2013 is here for the newly elected members of Delaware’s state senate. They were called in to their first meeting of the 147th General Assembly in Dover.
The early session called by Governor Jack Markell to swear in the 13 democrat and eight republican senators, and appoint new leadership to various judicial vacancies. All were present except for Senate Minority Leader Gary Simpson.
There were a few new faces in the senate including Sen. Greg Lavelle, former minority leader in the State House of Representatives. Last week Lavelle was elected to serve as the senate minority whip during the first state senate republican caucus meeting.
Lavelle said he’s getting off to a good start on the senate side even though he’ll be working with less members of his party.
“While there might be less senate republican members, we have a total of eight, so that actually gives us some voting influence that we didn’t have on the house side in terms of two-thirds majority and things like that,” said Lavelle. “So, that’s a good thing from a pure political aspect.”
Also making the move from house to senate is Sen. Gerald Hocker, who said he doesn’t think the party differences will prevent the senate from working together on issues.
“I’m a person that can work with most everybody and you’ve got to work to get things done,” said Hocker. “We were elected to do our job, not play party politics and that’s exactly what I intend to do.”
During the special session, senate members from both parties were in agreement on everything including the appointment of Sen. Patricia Blevins as new President Pro Tem of the state senate.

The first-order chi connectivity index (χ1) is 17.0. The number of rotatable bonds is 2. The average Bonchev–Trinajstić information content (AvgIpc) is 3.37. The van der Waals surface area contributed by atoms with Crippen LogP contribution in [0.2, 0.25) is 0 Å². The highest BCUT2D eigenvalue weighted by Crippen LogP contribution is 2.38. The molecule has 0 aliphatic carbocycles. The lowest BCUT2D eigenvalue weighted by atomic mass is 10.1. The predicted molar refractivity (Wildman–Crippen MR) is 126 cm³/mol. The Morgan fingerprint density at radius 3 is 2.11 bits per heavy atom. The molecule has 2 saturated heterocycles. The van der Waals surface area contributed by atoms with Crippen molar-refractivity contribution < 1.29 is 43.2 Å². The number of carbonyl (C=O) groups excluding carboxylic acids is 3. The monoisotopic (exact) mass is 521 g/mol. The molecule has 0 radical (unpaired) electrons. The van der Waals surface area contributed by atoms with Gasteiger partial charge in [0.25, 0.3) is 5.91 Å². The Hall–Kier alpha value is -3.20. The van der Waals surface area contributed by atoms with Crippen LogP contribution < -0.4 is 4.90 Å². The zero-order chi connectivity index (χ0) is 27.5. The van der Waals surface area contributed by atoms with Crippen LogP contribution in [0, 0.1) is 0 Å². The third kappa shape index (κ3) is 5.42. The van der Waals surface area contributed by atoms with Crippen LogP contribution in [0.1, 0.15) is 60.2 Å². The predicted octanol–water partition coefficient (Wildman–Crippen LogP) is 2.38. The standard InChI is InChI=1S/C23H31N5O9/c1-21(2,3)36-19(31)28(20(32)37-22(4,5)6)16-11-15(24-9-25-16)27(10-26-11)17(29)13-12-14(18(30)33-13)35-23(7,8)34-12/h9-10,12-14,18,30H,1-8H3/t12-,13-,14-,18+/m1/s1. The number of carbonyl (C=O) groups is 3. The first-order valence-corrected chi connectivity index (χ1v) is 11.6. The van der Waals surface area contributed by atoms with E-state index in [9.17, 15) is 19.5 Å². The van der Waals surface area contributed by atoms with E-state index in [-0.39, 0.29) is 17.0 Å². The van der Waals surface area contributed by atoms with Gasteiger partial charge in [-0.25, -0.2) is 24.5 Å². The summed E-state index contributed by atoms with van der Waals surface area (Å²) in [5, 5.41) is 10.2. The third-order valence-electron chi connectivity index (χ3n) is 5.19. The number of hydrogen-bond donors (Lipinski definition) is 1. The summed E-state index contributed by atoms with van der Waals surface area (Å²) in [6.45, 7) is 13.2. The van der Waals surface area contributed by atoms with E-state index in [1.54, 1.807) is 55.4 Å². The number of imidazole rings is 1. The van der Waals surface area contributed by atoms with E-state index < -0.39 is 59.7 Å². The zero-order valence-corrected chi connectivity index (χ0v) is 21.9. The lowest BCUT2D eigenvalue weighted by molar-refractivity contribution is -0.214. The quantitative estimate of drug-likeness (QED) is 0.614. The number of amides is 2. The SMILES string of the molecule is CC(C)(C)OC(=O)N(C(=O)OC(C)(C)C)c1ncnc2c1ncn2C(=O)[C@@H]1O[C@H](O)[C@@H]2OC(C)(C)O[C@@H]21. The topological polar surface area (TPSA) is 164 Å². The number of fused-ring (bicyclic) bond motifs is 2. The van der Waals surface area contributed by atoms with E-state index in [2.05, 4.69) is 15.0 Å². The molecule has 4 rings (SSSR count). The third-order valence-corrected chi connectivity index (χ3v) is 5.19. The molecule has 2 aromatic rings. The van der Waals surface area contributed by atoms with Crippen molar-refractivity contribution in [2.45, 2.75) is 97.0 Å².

Following Blevins swearing in, her colleagues gave her a standing ovation and round of applause.
“I just want to say thank you to all of you,” said Blevins during her acceptance address. “I have great respect and admiration for each and every one of you and very much look forward to working with all of you. This is a wonderful day for me and my family.”
Members of the senate also heard from Gov. Markell’s nominees for various open judicial seats and held an executive session where they unanimously voted in favor of the appointments.
Judge Eric M. Davis of the Common Pleas Court and Chief Deputy Attorney General Charles E. Butler were selected to fill two vacancies on the Superior Court. Deputy Attorney General Paula T. Ryan was selected to fill the vacancy in family court and John Noble was reappointed to an additional 12-year term as vice chancellor of the Court of Chancery.
Additionally, the senate approved the nominations of Dawn M. Williams of the Public Defenders Office and James J. Maxwell of the Department of Justice to fill two vacancies as Family Court commissioners and the reappointment of the Honorable Lynne Parker as a Commissioner of the Superior Court.
Support provided by